From Polluters To Emerging As Planet Savers
BlackRock and oil companies want to fix the planet. But how much can it help?
In February, BlackRock, which is the world’s biggest investor, stated that oil companies and other polluting industries should divulge their common emissions and peg targets to reduce them. This means that companies should disclose direct emissions from operations and from energy they buy, which are known respectively as scope 1 and scope 2 emissions.
BlackRock also said that fossil fuel extractors should base targets to decrease emissions on the carbon released when their products are burned and these are known as scope 3 emissions. It also stated that firms should set stringent short, medium and long-term targets. BlackRock will consider voting against management and potentially sell shares in those companies which are not sufficiently focused on the net-zero transition, from its active portfolios.
The interesting thing to note here is that BlackRock controls assets that also include holdings of billions of dollars in oil companies. We also know that oil companies are one of the major reasons behind climate change. So, are companies that lead to the worsening of the planet trying to save it now?
Apart from BlackRock, BP, a British multinational oil and gas company, said that it is looking to cut its carbon emission to virtually zero by 2050. HP will achieve this goal, in part by offsetting emissions via carbon capture schemes and natural restoration. The firm also promised to grow low-carbon investments by eightfold by 2025 and tenfold by 2030, while decreasing its fossil fuel output by 40% in the next decade.
Total, a French oil company, has made several multibillion pound investment in renewable energy. The company also has one of the largest pipelines of clean energy projects of any major oil company.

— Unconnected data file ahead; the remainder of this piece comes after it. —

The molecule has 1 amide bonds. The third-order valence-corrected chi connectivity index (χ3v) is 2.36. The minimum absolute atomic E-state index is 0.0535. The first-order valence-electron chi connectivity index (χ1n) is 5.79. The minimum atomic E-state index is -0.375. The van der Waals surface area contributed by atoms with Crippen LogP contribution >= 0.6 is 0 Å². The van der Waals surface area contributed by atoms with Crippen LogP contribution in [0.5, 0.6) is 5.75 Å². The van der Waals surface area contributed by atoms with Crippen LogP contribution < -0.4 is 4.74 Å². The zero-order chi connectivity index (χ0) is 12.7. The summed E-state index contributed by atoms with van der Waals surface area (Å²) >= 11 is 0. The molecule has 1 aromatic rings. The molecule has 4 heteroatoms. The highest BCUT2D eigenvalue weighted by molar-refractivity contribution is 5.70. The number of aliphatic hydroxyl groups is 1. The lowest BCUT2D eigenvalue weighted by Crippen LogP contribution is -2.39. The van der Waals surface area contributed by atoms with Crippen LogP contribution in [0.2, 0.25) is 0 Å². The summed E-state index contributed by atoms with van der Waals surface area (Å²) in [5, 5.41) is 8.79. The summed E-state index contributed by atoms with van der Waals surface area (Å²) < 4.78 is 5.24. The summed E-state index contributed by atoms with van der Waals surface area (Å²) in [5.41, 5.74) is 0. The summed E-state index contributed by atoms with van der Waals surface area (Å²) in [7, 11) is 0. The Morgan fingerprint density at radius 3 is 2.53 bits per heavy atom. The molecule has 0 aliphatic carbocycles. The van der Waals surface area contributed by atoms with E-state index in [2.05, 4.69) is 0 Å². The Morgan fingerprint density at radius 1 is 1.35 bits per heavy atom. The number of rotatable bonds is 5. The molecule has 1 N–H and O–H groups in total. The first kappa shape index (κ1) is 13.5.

Shell, a British-Dutch multinational oil and gas company, is looking to hit net zero in absolute terms by 2050. Exxon, a U.S oil company, has committed to disclosing its emissions and has fixed near-term targets for decreasing emissions, methane and gas flaring.
The Bigger Picture
The decision by BlackRock to make companies more accountable for their actions more is commendable, but this move comes after it has been criticized by activists for several years. A campaign called “BlackRock’s Big Problem” was created by a group of non-profits in 2018 and this campaign was aimed at pressuring the company to push the firms it owns to align their business practices with a low-carbon world.
Also, in 2019, The Guardian revealed the names of 20 fossil fuel companies whose continuous exploitation of the world’s oil, gas and coal reserves can be directly linked to more than one-third of all greenhouse gas emissions in the modern era. When we look at the names of the companies, it is no surprise to see BP at the 6th place, Royal Dutch Shell at 7th place Total SA at 17th place.
At the end, what we would like to say is that oil companies and asset managers who invested in oil companies played a key role in the destruction of the environment. So, the question we have is, will these changes and measures have a big impact on the planet and undo all the damage that has been done to the environment or all these are just put in the paper and not actually executed…
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